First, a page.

Everett M. Rogers Award Colloquium honoring Stanford Sociology Professor Mark Granovetter
The Strength of Weak Ties, Revisited, lecture by sociologist and Stanford Professor Mark Granovetter, winner of the 2013 Everett M. Rogers Award
Mark Granovetter’s 1973 paper, “The Strength of Weak Ties,” is a social science classic. Our close friends are strongly in touch with us and each other, he wrote, but our acquaintances – weak ties – are far from trivial; they’re crucial bridges to other densely knit clumps of close friends. The more weak ties we have, the more in touch we are with ideas, fashions, job openings and whatever else is going on in diverse and far-flung communities. Cited nearly 25,000 times since then, the paper is a milestone in network theory. Hear Professor Granovetter talk about how he came to write it; where it fits in the history of social network analysis; how its argument has held up over the years; and its significance in recent social revolutions, where it’s often been claimed that social networks are at the core of the new political developments.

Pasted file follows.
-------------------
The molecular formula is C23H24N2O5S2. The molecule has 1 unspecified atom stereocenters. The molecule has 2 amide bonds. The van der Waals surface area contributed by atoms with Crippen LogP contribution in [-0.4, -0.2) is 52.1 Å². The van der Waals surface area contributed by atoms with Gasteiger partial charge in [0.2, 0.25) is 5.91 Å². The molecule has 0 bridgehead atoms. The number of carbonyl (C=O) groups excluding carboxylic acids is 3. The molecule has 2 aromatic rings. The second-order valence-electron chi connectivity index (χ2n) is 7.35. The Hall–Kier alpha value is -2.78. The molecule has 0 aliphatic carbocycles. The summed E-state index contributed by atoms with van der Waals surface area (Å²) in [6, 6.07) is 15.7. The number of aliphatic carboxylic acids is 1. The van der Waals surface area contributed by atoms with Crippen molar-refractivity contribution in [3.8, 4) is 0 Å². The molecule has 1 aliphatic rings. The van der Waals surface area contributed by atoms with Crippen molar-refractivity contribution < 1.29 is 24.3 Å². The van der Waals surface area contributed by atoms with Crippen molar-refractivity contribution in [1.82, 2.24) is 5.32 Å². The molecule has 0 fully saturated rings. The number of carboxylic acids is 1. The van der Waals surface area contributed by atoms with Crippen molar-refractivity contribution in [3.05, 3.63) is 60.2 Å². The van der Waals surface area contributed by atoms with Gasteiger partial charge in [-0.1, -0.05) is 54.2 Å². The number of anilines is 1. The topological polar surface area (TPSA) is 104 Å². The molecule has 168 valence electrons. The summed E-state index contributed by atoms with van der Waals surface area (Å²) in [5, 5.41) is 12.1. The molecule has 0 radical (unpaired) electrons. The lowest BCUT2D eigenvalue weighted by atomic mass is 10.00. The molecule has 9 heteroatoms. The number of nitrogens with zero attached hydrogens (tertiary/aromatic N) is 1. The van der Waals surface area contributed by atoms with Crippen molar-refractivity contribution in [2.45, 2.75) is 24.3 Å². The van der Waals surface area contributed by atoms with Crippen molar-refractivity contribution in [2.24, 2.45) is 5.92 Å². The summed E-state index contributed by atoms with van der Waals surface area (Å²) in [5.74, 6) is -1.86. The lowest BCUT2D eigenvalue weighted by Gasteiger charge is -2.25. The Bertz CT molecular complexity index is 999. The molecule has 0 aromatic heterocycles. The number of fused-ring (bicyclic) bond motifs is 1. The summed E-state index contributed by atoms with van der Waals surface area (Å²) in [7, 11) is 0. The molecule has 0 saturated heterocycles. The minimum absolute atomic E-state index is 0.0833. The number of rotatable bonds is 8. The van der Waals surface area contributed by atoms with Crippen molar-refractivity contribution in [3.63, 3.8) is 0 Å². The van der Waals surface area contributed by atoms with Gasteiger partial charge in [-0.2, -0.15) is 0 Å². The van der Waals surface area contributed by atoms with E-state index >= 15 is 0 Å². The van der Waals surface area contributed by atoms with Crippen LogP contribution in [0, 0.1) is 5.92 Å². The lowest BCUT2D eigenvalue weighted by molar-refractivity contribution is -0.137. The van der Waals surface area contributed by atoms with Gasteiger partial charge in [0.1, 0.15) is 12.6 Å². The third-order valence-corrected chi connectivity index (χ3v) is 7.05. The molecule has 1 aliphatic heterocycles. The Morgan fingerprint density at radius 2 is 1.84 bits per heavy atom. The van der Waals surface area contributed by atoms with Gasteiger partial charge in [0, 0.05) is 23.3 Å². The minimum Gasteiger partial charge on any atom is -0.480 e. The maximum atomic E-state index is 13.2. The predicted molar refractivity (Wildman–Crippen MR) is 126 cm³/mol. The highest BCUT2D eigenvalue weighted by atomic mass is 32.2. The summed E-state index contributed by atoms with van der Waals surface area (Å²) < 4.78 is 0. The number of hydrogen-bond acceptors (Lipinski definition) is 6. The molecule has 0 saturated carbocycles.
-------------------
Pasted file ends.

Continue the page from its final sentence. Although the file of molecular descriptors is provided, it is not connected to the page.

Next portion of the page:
Mark Granovetter is the Joan Butler Ford Professor in the School of Humanities and Sciences at Stanford University and the chair of Stanford’s Department of Sociology, where he has taught since 1995. He received an A.B. in American and Modern European History from Princeton and a Ph.D. in Sociology from Harvard. Since 1986 he has been the editor of the Cambridge University Press series Structural Analysis in the Social Sciences; more than thirty volumes have appeared, in sociology, anthropology, political science, history and statistical methods.